So after Jeremiah Langhorne died, the executors sold 172 acres of land and 141 perches (which amounts to a little less than an acre in today’s property measurements) to a man named William Scott. Later in the same year, 1753, Scott sold the parcel of land to Archibald Crawford of Warwick Township. The purchase price is not known. Hargrave House now stands on a portion of that land.
As an aside, other owners of large tracts of land around the crossroads that now make up the heart of Doylestown were Joseph Kirkbride, Robert Scott, Edward and William Doyle, Isabella Crawford, and the Flacks.
Like his father, Edward, William Doyle was a tavern keeper. At the time, he went to the county seat – then in Newtown – to petition for a license to allow him to keep a public house. Records indicate he had the recommendations of 14 of his neighbors and friends. The petition asked that no public house be located within 5 miles of where they lived. The Doyles built an inn at the crossroads in 1745. The crossroads were then named Dyer’s Mill Road (now Main Street), running north and south, and Swedesford-Coryell’s Ferry Road (now State Street), running east and west. The inn and tavern was known as Doyle’s Tavern and is where Starbucks is located today.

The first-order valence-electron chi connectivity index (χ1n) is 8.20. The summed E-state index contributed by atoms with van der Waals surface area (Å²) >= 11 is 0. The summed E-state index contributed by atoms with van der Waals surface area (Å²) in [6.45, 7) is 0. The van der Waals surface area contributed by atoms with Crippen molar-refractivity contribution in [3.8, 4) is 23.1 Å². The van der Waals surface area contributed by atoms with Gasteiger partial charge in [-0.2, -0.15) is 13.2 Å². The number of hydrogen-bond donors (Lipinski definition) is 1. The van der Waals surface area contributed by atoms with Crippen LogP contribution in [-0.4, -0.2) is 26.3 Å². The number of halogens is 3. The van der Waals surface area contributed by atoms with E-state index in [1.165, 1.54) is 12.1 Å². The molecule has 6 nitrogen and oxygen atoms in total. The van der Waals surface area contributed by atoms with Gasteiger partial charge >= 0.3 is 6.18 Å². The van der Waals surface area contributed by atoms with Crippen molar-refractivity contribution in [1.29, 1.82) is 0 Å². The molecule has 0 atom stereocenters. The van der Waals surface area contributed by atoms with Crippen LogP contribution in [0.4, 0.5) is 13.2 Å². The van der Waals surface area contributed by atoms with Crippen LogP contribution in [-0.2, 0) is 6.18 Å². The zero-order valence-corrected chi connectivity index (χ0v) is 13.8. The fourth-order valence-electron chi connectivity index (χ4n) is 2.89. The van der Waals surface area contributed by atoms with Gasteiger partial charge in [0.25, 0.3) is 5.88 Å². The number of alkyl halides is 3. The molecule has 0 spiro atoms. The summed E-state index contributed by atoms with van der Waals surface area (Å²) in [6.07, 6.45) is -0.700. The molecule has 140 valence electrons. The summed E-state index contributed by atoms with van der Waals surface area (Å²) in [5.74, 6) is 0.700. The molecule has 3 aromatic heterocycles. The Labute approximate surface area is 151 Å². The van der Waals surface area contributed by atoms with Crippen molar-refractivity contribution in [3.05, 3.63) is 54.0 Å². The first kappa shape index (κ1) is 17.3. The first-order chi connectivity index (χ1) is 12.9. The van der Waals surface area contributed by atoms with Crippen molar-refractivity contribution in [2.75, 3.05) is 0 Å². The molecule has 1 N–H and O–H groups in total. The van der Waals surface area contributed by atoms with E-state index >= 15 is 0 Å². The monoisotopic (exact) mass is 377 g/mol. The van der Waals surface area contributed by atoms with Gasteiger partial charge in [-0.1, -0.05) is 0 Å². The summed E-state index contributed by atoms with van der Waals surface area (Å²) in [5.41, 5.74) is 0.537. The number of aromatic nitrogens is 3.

The family ran the tavern for 30 years before moving to New York state. The country crossroads was called Doylestown in honor of the early pioneer Doyle family.